British Columbia

AltaGas planning to build B.C.'s first propane export terminal

A Calgary energy company says it plans to build the first propane export terminal on Canada's West Coast, after receiving approval from federal regulators earlier last year.

Calgary company expects to be exporting propane from the Prince Rupert terminal by 2019

Ridley Island, near Prince Rupert, is the proposed location for B.C.'s first propane export terminal. (Facebook.com/rupertport)

A Calgary energy company says it plans to build the first propane export terminal on Canada's West Coast, after receiving approval from federal regulators earlier last year.

AltaGas announced Tuesday it plans to start construction on the roughly $475-million Ridley Export Terminal near Prince Rupert, B.C., with the goal of exporting propane by early 2019.

The site for the terminal is brownfield land leased from the Prince Rupert Port Authority on Ridley Island.

According to the company, AltaGas began the formal environmental review process in early 2016, which included the submission of an environmental evaluation document to federal regulators.

The company also says it has worked closely with First Nations throughout the process and will continue to do so as it moves forward.

The project, which is expected to create 200 to 250 construction jobs and about 40 to 50 permanent jobs once operational, also has the support of B.C. Premier Christy Clark, according to CEO David Harris.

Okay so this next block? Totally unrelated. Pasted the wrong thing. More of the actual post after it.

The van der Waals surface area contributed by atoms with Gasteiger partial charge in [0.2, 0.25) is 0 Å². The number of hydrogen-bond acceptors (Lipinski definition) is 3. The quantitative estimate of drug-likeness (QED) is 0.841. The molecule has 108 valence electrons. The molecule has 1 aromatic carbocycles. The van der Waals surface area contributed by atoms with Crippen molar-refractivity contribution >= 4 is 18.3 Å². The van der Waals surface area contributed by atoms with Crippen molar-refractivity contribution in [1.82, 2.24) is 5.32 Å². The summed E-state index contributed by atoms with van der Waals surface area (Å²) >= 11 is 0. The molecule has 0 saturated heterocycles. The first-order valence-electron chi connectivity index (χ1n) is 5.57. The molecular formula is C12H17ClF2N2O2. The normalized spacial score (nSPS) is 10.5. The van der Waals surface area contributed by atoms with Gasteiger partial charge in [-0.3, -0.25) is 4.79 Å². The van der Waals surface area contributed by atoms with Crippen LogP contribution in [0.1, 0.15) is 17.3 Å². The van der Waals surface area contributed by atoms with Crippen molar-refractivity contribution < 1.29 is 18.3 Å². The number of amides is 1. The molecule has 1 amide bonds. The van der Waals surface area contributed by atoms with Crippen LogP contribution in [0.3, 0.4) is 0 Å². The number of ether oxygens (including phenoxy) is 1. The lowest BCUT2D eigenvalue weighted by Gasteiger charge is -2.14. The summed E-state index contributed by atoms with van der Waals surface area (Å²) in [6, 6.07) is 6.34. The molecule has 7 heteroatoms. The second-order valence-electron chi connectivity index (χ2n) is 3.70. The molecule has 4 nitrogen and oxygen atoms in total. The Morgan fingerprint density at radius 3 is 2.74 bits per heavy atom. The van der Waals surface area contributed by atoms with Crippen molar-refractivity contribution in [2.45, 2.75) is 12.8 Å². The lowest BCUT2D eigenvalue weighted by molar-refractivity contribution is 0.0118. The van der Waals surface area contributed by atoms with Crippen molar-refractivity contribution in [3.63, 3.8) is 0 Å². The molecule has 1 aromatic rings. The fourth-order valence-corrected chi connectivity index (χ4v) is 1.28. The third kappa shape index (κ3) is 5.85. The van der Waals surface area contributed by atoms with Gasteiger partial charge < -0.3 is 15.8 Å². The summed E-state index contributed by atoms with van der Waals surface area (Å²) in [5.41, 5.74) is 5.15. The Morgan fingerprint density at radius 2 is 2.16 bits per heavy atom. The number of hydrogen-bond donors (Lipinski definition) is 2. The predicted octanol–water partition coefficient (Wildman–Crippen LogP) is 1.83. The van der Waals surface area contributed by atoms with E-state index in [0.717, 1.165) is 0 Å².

Linking northern B.C. to Asia

The terminal is designed to ship 1.2 million tonnes of propane per year that will come by rail from Western Canada, with the company supplying about half of the product itself and outsourcing the rest.

Last October AltaGas also announced plans to produce propane and other natural gas liquids at the North Pine facility it committed to build last October, which — along with a set of pipelines — is currently under construction about 40 kilometres northwest of Fort St. John, B.C.

The company says it already has an agreement to sell at least half of the propane exports from the Ridley terminal to Japan-based Astomos Energy Corp., and is in discussions with several buyers on further capacity commitments.

"Propane exports off of Canada's West Coast pulls together our vision of offering Canadian producers a complete energy value chain," said Harris. "Together with our northeast B.C. infrastructure, once the Ridley Export Terminal is built and operating, we will give producers new access to premium Asian markets for their propane."

The company says the propane shipments from B.C. are expected to take about 10 days to arrive in Asia compared with 25 days for exports from the U.S. Gulf Coast.

Last February, the company shelved plans to build an LNG export terminal near Kitmat, B.C.

With files from The Canadian Press